Legendary Marvel Studios Announced for GenCon, but it’s a hard pass from me

Allow me to provide an unpopular opinion. It’s no secret that I deeply invested in the Marvel Legendary franchise, designed by Devin Low and published by Upper Deck. I have referred to it often as my favourite deck-building game, not just because of the depth of gameplay that it currently provides, but also for its versatility. It can be played as pure co-op, or as a cutthroat competitive game, and it scales from gateway to brainburner, depending on the company. No other deck-builder, in my experience, has the versatility to provide for such diverse audiences and gaming experiences. For that reason, it has pride of place in my collection.


There is a limit to how deep I will go in my dedication to Legendary, and I found it this week.

Upper Deck have announced what seems to be a re-release of the original base game, but with art and characters from the first phase of the Marvel Cinematic Universe, to be unveiled at this year’s GenCon. The art will no longer be the gorgeous and diverse comic book art style that makes Legendary pop so hard on the gaming table, but stills and photos from the blockbuster Marvel movies. According to the publisher:

The Avengers are back in a new setting with images straight from the Phase 1 movies of the Marvel Cinematic Universe (Iron Man, Incredible Hulk, Iron Man 2, Thor, Captain America: The First Avenger, Avengers). Black Widow, Iron Man, Captain America and more face off against the Villains of the first six movies. Three Masterminds including the all new Iron Monger and his Iron Foes try to complete their evil schemes.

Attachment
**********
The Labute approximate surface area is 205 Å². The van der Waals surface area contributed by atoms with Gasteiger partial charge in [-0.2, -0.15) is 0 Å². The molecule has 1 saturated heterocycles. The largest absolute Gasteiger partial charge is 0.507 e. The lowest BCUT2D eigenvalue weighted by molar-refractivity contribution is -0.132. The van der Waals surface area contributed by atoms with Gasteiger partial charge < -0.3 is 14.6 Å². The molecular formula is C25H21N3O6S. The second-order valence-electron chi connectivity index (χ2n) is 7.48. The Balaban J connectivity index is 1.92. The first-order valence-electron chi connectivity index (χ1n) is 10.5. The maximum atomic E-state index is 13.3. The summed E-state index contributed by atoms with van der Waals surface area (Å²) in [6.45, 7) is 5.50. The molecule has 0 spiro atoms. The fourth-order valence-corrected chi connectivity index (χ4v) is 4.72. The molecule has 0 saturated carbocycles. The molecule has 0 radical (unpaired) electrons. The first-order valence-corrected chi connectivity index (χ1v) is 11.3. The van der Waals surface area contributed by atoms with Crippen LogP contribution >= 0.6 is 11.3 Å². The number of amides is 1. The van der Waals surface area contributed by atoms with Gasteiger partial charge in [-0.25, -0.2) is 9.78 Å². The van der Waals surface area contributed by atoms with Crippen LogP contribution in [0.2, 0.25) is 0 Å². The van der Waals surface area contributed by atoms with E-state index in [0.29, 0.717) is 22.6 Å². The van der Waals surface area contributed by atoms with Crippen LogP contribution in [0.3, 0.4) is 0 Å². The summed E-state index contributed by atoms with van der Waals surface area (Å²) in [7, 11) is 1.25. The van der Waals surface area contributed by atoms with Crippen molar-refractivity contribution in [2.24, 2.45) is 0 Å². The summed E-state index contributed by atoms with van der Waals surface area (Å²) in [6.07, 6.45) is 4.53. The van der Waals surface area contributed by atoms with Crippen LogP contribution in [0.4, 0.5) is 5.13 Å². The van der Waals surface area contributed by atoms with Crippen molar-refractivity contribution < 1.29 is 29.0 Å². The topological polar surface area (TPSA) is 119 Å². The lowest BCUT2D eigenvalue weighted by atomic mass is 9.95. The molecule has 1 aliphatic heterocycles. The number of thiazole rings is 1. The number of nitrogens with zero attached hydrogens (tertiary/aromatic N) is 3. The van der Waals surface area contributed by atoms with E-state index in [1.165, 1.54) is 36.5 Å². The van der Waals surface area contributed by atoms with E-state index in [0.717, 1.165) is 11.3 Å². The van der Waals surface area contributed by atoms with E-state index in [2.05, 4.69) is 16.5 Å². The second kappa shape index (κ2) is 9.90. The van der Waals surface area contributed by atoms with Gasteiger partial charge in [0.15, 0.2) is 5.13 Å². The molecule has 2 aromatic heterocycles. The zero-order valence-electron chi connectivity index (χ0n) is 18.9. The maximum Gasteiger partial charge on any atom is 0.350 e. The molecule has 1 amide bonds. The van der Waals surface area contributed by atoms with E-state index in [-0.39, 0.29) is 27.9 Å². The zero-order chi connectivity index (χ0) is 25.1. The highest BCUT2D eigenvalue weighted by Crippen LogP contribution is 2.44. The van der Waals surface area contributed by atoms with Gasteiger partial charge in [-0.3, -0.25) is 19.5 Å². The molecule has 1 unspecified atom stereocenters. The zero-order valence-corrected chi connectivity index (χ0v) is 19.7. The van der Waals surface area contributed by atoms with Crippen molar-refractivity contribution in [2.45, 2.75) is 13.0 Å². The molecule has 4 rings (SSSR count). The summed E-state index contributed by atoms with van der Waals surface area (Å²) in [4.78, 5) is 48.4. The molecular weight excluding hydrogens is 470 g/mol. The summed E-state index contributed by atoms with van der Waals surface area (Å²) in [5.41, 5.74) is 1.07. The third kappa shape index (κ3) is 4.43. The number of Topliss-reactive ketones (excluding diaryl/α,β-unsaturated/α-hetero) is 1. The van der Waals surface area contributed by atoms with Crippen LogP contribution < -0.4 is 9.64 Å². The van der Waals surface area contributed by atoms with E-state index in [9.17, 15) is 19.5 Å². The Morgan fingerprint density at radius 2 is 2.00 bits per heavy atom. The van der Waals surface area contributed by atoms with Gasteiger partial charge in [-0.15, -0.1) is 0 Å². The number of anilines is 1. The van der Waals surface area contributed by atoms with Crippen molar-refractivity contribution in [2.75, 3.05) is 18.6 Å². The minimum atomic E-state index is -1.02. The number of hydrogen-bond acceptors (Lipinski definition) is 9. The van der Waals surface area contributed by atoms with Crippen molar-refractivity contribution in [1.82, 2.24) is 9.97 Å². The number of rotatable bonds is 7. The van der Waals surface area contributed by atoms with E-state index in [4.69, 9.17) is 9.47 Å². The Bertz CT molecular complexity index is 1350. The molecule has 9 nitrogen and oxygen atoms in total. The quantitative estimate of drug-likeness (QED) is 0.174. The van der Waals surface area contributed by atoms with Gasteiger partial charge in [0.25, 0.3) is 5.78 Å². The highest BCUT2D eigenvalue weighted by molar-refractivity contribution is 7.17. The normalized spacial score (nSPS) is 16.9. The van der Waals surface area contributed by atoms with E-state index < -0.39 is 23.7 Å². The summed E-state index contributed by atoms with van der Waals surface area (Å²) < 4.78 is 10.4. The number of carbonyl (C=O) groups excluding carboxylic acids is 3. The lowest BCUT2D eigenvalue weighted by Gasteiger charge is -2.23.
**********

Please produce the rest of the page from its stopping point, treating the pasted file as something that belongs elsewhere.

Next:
I had this moment with the release of the Spiderman Homecoming expansion. It is one of the few Legendary expansions that I have passed on, and ultimately it was only due the fact that the use of movie image stills would just be so out of place with the rest of the game.


Superficial? Maybe. But surely a big contributor to the love of the boardgaming hobby is the aesthetic. Part of what constitutes the magic circle of gaming, what transforms the experience of shuffling cardboard and plastic about on a table, is the immersion in the gameplay aesthetic. And the mix of art and screen capture is going to undermine the immersion in the consistent aesthetic. So, despite my abiding love of this game, the Legendary Marvel Studios: Phase One set is going to get a hard pass from me.

That said, I do hope it brings in a whole new audience for Legendary, and for deck-building games in general. Legendary is still the exemplary and quintessential Marvel gaming experience bar none, and if this leads to a revamp of the franchise and the production of more content in the longer term, I’m all for it.

You can find out more about this expansion as it releases over on BoardGameGeek.

Learn to Play That’s Not Lemonade With Matt Fantastic

Earlier in the week, I reviewed the newest release from Matt Fantastic and Tuesday Knight Games called That’s Not Lemonade – a wickedly clever and addicting push your luck game being marketed as a drinking game for kids.

Twist Gaming put out a video with the designer of That’s Not Lemonade himself, Matt Fantastic that introduces the game in its advanced prototype format. The video was recorded live at Origins Game Fair in June this year, and is great fun to watch. And at the end of the day, who better to learn the game from the original designer himself?

You can read my review of the game here, and if you’re not too late, you can help Kickstart this game here.